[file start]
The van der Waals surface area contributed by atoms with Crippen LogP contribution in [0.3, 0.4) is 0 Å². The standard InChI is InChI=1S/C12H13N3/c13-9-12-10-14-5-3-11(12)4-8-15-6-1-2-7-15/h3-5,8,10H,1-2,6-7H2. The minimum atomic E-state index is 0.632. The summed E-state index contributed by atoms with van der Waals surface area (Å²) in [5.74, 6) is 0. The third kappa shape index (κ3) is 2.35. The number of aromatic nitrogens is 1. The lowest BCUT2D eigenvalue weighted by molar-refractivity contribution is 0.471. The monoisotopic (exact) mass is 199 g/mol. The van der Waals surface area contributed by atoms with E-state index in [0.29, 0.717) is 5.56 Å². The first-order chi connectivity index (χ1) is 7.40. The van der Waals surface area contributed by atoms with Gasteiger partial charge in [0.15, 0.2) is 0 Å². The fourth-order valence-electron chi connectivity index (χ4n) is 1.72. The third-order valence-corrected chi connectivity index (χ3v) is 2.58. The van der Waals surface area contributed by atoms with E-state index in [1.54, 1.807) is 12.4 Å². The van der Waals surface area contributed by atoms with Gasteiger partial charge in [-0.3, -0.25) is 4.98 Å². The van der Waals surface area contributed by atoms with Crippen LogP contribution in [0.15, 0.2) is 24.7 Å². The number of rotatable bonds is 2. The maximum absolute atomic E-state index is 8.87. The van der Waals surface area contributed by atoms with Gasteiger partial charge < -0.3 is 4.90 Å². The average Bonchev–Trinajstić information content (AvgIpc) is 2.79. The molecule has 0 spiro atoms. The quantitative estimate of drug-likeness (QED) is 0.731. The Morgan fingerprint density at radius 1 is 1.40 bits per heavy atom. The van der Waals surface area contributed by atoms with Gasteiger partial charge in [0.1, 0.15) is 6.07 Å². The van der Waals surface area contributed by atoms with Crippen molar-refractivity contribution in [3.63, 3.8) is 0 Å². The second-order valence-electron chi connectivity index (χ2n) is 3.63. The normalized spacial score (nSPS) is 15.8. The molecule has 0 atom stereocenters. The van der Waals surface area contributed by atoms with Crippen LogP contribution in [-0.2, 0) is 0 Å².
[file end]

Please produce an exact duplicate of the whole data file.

The van der Waals surface area contributed by atoms with Crippen LogP contribution in [0.3, 0.4) is 0 Å². The standard InChI is InChI=1S/C12H13N3/c13-9-12-10-14-5-3-11(12)4-8-15-6-1-2-7-15/h3-5,8,10H,1-2,6-7H2. The minimum atomic E-state index is 0.632. The summed E-state index contributed by atoms with van der Waals surface area (Å²) in [5.74, 6) is 0. The third kappa shape index (κ3) is 2.35. The number of aromatic nitrogens is 1. The lowest BCUT2D eigenvalue weighted by molar-refractivity contribution is 0.471. The monoisotopic (exact) mass is 199 g/mol. The van der Waals surface area contributed by atoms with E-state index in [0.29, 0.717) is 5.56 Å². The first-order chi connectivity index (χ1) is 7.40. The van der Waals surface area contributed by atoms with Gasteiger partial charge in [0.15, 0.2) is 0 Å². The fourth-order valence-electron chi connectivity index (χ4n) is 1.72. The third-order valence-corrected chi connectivity index (χ3v) is 2.58. The van der Waals surface area contributed by atoms with E-state index in [1.54, 1.807) is 12.4 Å². The van der Waals surface area contributed by atoms with Gasteiger partial charge in [-0.3, -0.25) is 4.98 Å². The van der Waals surface area contributed by atoms with Crippen LogP contribution in [0.15, 0.2) is 24.7 Å². The number of rotatable bonds is 2. The maximum absolute atomic E-state index is 8.87. The van der Waals surface area contributed by atoms with Gasteiger partial charge < -0.3 is 4.90 Å². The average Bonchev–Trinajstić information content (AvgIpc) is 2.79. The molecule has 0 spiro atoms. The quantitative estimate of drug-likeness (QED) is 0.731. The Morgan fingerprint density at radius 1 is 1.40 bits per heavy atom. The van der Waals surface area contributed by atoms with Gasteiger partial charge in [0.1, 0.15) is 6.07 Å². The van der Waals surface area contributed by atoms with Crippen molar-refractivity contribution in [3.63, 3.8) is 0 Å². The second-order valence-electron chi connectivity index (χ2n) is 3.63. The normalized spacial score (nSPS) is 15.8. The molecule has 0 atom stereocenters. The van der Waals surface area contributed by atoms with Crippen LogP contribution in [-0.2, 0) is 0 Å².